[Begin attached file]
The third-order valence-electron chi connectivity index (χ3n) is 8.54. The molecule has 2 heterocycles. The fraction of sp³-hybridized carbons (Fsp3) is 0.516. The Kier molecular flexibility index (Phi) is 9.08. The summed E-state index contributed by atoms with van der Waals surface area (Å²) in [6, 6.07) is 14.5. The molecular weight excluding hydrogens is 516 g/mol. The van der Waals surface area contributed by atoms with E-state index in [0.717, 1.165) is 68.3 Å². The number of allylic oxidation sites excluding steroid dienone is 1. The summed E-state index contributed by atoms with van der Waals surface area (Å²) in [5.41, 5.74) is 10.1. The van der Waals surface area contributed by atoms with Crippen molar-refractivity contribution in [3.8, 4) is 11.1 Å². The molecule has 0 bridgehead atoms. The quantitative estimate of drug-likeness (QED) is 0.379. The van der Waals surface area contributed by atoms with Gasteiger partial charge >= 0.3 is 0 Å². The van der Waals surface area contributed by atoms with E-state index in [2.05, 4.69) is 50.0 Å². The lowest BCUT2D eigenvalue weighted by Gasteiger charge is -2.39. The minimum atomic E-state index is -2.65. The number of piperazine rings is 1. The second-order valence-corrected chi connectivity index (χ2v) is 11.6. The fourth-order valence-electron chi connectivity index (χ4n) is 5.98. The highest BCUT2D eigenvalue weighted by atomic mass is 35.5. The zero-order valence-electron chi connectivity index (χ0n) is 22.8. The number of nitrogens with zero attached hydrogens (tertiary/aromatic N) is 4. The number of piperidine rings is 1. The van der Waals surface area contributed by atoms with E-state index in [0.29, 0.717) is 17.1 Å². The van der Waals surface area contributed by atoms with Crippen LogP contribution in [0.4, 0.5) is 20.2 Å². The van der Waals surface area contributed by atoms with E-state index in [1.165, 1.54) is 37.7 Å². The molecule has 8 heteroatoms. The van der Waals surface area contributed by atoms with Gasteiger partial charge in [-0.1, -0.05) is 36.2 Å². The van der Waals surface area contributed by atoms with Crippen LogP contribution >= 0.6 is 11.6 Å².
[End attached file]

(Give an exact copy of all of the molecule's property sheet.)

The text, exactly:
The third-order valence-electron chi connectivity index (χ3n) is 8.54. The molecule has 2 heterocycles. The fraction of sp³-hybridized carbons (Fsp3) is 0.516. The Kier molecular flexibility index (Phi) is 9.08. The summed E-state index contributed by atoms with van der Waals surface area (Å²) in [6, 6.07) is 14.5. The molecular weight excluding hydrogens is 516 g/mol. The van der Waals surface area contributed by atoms with E-state index in [0.717, 1.165) is 68.3 Å². The number of allylic oxidation sites excluding steroid dienone is 1. The summed E-state index contributed by atoms with van der Waals surface area (Å²) in [5.41, 5.74) is 10.1. The van der Waals surface area contributed by atoms with Crippen molar-refractivity contribution in [3.8, 4) is 11.1 Å². The molecule has 0 bridgehead atoms. The quantitative estimate of drug-likeness (QED) is 0.379. The van der Waals surface area contributed by atoms with Gasteiger partial charge >= 0.3 is 0 Å². The van der Waals surface area contributed by atoms with E-state index in [2.05, 4.69) is 50.0 Å². The lowest BCUT2D eigenvalue weighted by Gasteiger charge is -2.39. The minimum atomic E-state index is -2.65. The number of piperazine rings is 1. The second-order valence-corrected chi connectivity index (χ2v) is 11.6. The fourth-order valence-electron chi connectivity index (χ4n) is 5.98. The highest BCUT2D eigenvalue weighted by atomic mass is 35.5. The zero-order valence-electron chi connectivity index (χ0n) is 22.8. The number of nitrogens with zero attached hydrogens (tertiary/aromatic N) is 4. The number of piperidine rings is 1. The van der Waals surface area contributed by atoms with E-state index in [0.29, 0.717) is 17.1 Å². The van der Waals surface area contributed by atoms with Crippen LogP contribution in [0.4, 0.5) is 20.2 Å². The van der Waals surface area contributed by atoms with E-state index in [1.165, 1.54) is 37.7 Å². The molecule has 8 heteroatoms. The van der Waals surface area contributed by atoms with Gasteiger partial charge in [-0.1, -0.05) is 36.2 Å². The van der Waals surface area contributed by atoms with Crippen LogP contribution >= 0.6 is 11.6 Å².